• Dive Light: For those darker depths, a dive light can help illuminate your subject. Remember to choose one that's bright enough but doesn't scare away the sea life!
  • Color Filters: Underwater, colors can look different due to the water's filtering effect on sunlight. Red and magenta filters can help bring back the color balance in your photos.

One of the key techniques for underwater photography is to know your equipment well. Spend time learning about each piece's functionality. Practice using them in different situations. Remember, the more comfortable you are with your equipment, the better your photos will be. You wouldn't want to be fumbling with buttons when a school of bright clownfish swims by!

In the world of underwater photography, your gear is your lifeline. So, invest wisely, take good care of it, and it will help you capture those breathtaking underwater moments.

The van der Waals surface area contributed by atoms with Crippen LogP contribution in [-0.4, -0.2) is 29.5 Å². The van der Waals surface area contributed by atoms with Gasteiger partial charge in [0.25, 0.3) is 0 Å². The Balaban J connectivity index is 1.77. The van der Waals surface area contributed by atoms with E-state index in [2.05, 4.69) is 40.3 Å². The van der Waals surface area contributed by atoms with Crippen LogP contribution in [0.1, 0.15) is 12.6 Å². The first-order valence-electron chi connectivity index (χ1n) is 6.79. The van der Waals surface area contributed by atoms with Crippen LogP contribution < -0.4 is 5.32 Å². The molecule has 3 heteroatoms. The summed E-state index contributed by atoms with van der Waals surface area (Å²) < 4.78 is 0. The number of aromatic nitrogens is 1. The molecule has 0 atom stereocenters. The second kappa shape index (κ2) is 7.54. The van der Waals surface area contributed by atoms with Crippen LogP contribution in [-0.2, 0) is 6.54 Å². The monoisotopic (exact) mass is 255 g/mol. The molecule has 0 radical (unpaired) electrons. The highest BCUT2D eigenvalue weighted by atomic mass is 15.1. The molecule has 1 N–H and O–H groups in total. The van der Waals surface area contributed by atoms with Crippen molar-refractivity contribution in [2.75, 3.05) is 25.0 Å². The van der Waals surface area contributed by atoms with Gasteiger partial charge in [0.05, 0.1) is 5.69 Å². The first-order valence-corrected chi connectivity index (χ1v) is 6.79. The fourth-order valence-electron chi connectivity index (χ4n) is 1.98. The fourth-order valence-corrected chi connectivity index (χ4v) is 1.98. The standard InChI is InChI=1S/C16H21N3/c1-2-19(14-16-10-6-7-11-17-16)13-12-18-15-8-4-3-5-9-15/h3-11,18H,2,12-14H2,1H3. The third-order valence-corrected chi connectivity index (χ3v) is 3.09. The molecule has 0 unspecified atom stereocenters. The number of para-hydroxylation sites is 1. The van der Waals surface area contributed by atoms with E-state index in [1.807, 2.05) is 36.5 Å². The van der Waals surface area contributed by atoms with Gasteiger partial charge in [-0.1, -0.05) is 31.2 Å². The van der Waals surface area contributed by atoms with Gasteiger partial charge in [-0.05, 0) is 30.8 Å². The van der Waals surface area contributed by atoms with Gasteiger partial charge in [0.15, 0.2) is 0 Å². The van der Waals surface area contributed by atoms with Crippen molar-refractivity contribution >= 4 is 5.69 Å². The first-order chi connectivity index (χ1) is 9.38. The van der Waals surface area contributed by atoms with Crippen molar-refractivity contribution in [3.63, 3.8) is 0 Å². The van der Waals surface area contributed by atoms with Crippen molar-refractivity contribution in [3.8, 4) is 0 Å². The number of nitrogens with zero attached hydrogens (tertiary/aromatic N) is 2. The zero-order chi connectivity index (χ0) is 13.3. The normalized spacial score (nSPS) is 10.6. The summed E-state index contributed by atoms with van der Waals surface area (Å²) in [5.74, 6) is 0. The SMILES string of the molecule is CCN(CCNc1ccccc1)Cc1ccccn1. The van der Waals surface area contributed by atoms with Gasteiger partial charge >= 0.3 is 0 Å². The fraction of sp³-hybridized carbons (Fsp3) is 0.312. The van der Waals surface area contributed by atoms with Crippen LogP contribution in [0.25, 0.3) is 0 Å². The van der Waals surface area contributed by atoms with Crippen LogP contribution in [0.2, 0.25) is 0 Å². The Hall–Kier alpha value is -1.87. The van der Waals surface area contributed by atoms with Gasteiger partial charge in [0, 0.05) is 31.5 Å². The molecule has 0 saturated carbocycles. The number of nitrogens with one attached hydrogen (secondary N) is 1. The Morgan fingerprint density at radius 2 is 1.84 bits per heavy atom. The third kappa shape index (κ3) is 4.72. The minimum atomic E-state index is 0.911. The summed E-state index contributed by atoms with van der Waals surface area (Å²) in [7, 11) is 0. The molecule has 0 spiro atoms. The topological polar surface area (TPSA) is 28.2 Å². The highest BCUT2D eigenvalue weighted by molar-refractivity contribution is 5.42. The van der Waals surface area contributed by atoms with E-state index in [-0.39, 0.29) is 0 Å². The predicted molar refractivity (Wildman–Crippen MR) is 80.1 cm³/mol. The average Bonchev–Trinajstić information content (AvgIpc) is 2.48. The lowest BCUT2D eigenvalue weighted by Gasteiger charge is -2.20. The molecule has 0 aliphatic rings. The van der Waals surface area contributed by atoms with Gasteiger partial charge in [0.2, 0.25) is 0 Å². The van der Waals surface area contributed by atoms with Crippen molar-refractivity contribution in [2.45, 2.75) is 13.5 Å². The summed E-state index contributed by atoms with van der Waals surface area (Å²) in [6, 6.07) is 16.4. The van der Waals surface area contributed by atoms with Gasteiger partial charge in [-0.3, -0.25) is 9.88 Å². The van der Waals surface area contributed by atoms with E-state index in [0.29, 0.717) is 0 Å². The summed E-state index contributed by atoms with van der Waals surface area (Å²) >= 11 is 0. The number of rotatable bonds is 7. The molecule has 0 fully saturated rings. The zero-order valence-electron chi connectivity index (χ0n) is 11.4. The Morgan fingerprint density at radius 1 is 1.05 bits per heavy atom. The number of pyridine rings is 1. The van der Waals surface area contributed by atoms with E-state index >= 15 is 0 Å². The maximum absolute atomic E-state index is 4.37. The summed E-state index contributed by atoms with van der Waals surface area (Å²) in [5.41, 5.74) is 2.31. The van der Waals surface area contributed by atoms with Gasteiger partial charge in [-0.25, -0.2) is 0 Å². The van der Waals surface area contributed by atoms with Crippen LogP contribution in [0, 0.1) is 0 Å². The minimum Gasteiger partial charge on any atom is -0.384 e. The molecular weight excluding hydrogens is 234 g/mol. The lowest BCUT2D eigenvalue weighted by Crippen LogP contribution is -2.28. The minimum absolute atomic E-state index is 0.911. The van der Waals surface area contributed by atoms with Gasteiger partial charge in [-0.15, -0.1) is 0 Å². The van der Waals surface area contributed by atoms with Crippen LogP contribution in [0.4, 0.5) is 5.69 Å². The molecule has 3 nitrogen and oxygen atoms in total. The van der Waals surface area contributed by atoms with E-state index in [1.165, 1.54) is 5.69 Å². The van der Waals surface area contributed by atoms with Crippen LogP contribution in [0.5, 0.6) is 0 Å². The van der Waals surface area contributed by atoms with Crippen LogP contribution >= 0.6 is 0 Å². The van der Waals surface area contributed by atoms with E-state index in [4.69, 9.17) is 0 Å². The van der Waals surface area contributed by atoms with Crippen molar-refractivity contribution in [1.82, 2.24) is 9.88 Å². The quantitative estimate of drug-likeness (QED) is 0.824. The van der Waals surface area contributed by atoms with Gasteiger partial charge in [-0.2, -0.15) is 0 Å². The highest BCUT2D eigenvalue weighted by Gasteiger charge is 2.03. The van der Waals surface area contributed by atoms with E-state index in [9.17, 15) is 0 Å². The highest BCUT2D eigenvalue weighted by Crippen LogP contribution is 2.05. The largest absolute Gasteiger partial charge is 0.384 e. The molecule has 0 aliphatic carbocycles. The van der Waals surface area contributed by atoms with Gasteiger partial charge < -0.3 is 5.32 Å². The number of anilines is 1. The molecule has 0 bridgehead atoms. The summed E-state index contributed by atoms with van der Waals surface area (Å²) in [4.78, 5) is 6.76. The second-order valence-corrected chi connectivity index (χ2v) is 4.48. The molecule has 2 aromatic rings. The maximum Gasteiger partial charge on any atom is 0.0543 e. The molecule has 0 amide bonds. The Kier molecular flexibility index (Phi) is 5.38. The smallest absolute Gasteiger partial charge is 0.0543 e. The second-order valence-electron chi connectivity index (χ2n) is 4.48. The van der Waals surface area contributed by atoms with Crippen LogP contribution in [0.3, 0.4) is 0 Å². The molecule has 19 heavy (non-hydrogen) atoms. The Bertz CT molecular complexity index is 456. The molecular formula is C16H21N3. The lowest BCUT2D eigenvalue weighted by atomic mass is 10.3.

Understand the lighting underwater

Next up on our list of techniques for underwater photography is understanding underwater lighting. Light behaves differently underwater than it does on land. You'll notice that as you dive deeper, colors start to fade. The water absorbs different colors of light at different rates, which is why reds and oranges disappear first, followed by yellows, greens, and finally blues. This is called "color absorption."

So, how do you combat this? You use artificial light sources. A good quality underwater flash or strobe can reintroduce those lost colors. But remember, positioning is key. Try different angles to find what works best for your subject.